Fri, Apr 21 Sanja Fidler U. Toronto/NVIDIA A.I. for 3D Content Creation Skilling Auditorium 12:30PM

3D content is key in several domains such as architecture, film, gaming, robotics, and lies in the heart of the metaverse applications. However, creating 3D content can be very time consuming -- the artists need to sculpt high quality 3d assets, compose them into large worlds, and bring these worlds to life by writing behaviour models that drive the agents around in the world. In this talk, I'll present some of our ongoing efforts on creating virtual worlds with A.I., with the focus on street level simulation for autonomous driving.

Fri, Apr 28 Cathy Wu MIT Intelligent Coordination for Sustainable Roadways – If Autonomous Vehicles are the Answer, then What is the Question? Skilling Auditorium 12:30PM

For all its hype, autonomous vehicles have yet to make our roadways more sustainable: safer, cheaper, cleaner. This talk suggests that key to unlocking sustainable roadways is to shift the focus from autonomy-driven design to use-driven design. Based on recent work, the talk focuses on three critical priorities––safety, cost, and environment––each leveraging the 'autonomy' capability of coordinating vehicles. But fully autonomous agents are not the only entities that can coordinate. A paragon of safety is air traffic control, in which expert operators remotely coordinate aircraft. The work brings these ideas to the dense traffic on roadways and analyzes the scalability of operators. Another much cheaper way to coordinate is to give a smartphone app to drivers. The work characterizes how well lower-tech systems can still achieve autonomous capabilities. For cleaner roadways, dozens of articles have considered coordinating vehicles to reduce emissions. This work models whether doing so would move the needle on climate change mitigation goals. To study these multi-agent coordination problems, the work leverages queueing theory, Lyapunov stability analysis, transfer learning, and multi-task reinforcement learning. The talk will also substantiate issues of robustness that arise when applying learning-based techniques and a new line of work designed to address them. Overall, the results indicate promise for intelligent coordination to enable sustainable roadways.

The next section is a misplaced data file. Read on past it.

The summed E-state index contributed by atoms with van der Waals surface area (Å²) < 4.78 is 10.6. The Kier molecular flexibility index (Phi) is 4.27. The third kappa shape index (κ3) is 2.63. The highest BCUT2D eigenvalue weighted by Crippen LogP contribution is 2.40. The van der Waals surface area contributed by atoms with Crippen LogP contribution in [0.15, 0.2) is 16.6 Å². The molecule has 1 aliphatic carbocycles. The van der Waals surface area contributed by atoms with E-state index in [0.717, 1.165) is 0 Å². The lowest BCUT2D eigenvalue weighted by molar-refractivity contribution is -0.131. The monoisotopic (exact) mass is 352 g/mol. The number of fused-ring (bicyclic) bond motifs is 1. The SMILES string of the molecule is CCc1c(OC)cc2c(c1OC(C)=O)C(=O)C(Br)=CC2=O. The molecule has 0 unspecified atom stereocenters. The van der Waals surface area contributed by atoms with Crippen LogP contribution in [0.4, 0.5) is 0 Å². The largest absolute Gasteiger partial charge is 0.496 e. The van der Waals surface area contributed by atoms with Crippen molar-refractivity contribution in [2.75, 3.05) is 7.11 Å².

Fri, May 05 Brian Ichter Google Brain Connecting Robotics and Foundation Models Skilling Auditorium 12:30PM

Foundation models can encode a wealth of semantic knowledge about the world, but can be limited by their lack of interactive, real-world experience. This poses a challenge for leveraging them in robotics, which requires interactive decision making and reasoning for a given embodiment. This talk will discuss several research directions towards addressing these challenges, from grounding them in their environment (SayCan, InnerMonologue, Grounded Decoding, NL-Maps), to directly outputting grounded code (Code as Policies), and finally training them with embodied robotics data (PaLM-E, RT-1).

Fri, May 12 Nick Morozovsky Amazon Lab 126 Meet Astro: Amazon Consumer Robotics’ first robot for homes and small-to-medium businesses Skilling Auditorium 12:30PM

Astro is Amazon’s first robot designed for homes and small-to-medium businesses. In this talk, we will show Astro’s use cases, including home monitoring, Human Robot Interaction, and Virtual Security Guard, and share how we designed Astro for customers. Making the first prototype work is a very different problem from designing and testing robots for mass production. Design for manufacturability, repairability, and sustainability are important tenets for making robots that are easy to assemble, test, and fix. Reliability is another critical concern for mass-produced robots, we’ll describe some of the some of the extensive testing we performed to make sure that every Astro robot works for customers for years. The Mobility and Perception capabilities of Astro are what make it useful and capable in unstructured and variable environments like homes. Our software team overcame challenges to deliver these capabilities with consumer-grade sensors and compute. We’ll conclude with some of Amazon’s programs to engage with the academic community. Note: No youtube video

Fri, May 19 Pratik Chaudhari UPenn A Picture of the Prediction Space of Deep Networks Skilling Auditorium 12:30PM